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regular expression to find if a string contains all the characters of another string

    Question

  • Hi

    I need a regular expression to find if a string contains all the characters of another string.

    Can anyone help me with this please?

    I believe I've worked out the correct expression.

    HERE IS THE ANSWER:

    REPEAT .*[a,b,c]{1} as many times as the number of characters in the 2nd string and also replace [a,b,c] in the square bracket with all characters in the 2nd string.


    • Edited by SQLearning Wednesday, July 04, 2012 1:56 AM
    Wednesday, July 04, 2012 1:14 AM

Answers

  • Hi SqlLearning,

    Thank you for sharing your solution.

    I believe I've worked out the correct expression.

    HERE IS THE ANSWER:

    REPEAT .*[a,b,c]{1} as many times as the number of characters in the 2nd string and also replace [a,b,c] in the square bracket with all characters in the 2nd string.

    Best regards,


    Mike Feng
    MSDN Community Support | Feedback to us
    Please remember to mark the replies as answers if they help and unmark them if they provide no help.

    Thursday, July 05, 2012 6:42 AM
    Moderator

All replies

  • Nope.  First, the syntax is wrong.  Second, matching .* will match anything.  Third, there are no commas in the [abc] part.  Fourth, even if you got this to work:

    [abc][abc][abc][abc]  This matches aaaa, which doesn't have all the characters of abc.  So you're on the wrong track.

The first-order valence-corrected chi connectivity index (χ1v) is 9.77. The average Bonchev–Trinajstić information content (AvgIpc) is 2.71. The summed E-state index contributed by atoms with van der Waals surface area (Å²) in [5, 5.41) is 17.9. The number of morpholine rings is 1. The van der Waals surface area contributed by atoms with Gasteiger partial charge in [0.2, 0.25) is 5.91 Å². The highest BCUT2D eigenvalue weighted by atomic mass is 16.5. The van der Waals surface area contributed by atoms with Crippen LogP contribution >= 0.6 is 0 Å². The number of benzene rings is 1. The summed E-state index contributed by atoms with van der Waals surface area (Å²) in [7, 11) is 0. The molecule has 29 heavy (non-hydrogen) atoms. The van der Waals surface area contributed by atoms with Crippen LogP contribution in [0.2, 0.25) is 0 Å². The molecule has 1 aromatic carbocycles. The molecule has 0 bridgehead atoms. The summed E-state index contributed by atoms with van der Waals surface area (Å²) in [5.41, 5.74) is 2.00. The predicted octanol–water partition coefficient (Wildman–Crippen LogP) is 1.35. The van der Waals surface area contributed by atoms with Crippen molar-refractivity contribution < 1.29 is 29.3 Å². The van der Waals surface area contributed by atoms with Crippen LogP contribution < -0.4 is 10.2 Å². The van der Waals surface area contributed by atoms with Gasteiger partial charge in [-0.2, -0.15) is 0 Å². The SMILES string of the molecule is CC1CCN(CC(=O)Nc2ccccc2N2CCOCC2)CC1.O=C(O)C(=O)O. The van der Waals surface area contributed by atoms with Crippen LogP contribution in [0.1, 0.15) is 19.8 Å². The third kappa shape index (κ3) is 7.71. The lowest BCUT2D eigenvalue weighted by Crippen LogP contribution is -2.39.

And finally, I don't believe you can write a regular expression to do such a thing.

    Wednesday, July 04, 2012 2:15 PM
  • Hi SqlLearning,

    Thank you for sharing your solution.

    I believe I've worked out the correct expression.

    HERE IS THE ANSWER:

    REPEAT .*[a,b,c]{1} as many times as the number of characters in the 2nd string and also replace [a,b,c] in the square bracket with all characters in the 2nd string.

    Best regards,


    Mike Feng
    MSDN Community Support | Feedback to us
    Please remember to mark the replies as answers if they help and unmark them if they provide no help.

    Thursday, July 05, 2012 6:42 AM
    Moderator
  • I don't believe your regex will work since for example, your regex  ".*[a,b,c]{1}" will match "Now is the time for all good men to come to the aid of their party"

    You can certainly use a regex to pare your first string down to just a list of the unique letters in the string, by removing duplicates.  I also chose to remove <spaces>:

    (you need to set the SingleLine option so that dot matches newline)
    (\S)(?=.*?\1)|\s

    Once you have that list, you could iterate through the list one by one, checking to see that it exists in the second string.


    Ron

    Saturday, July 07, 2012 12:33 AM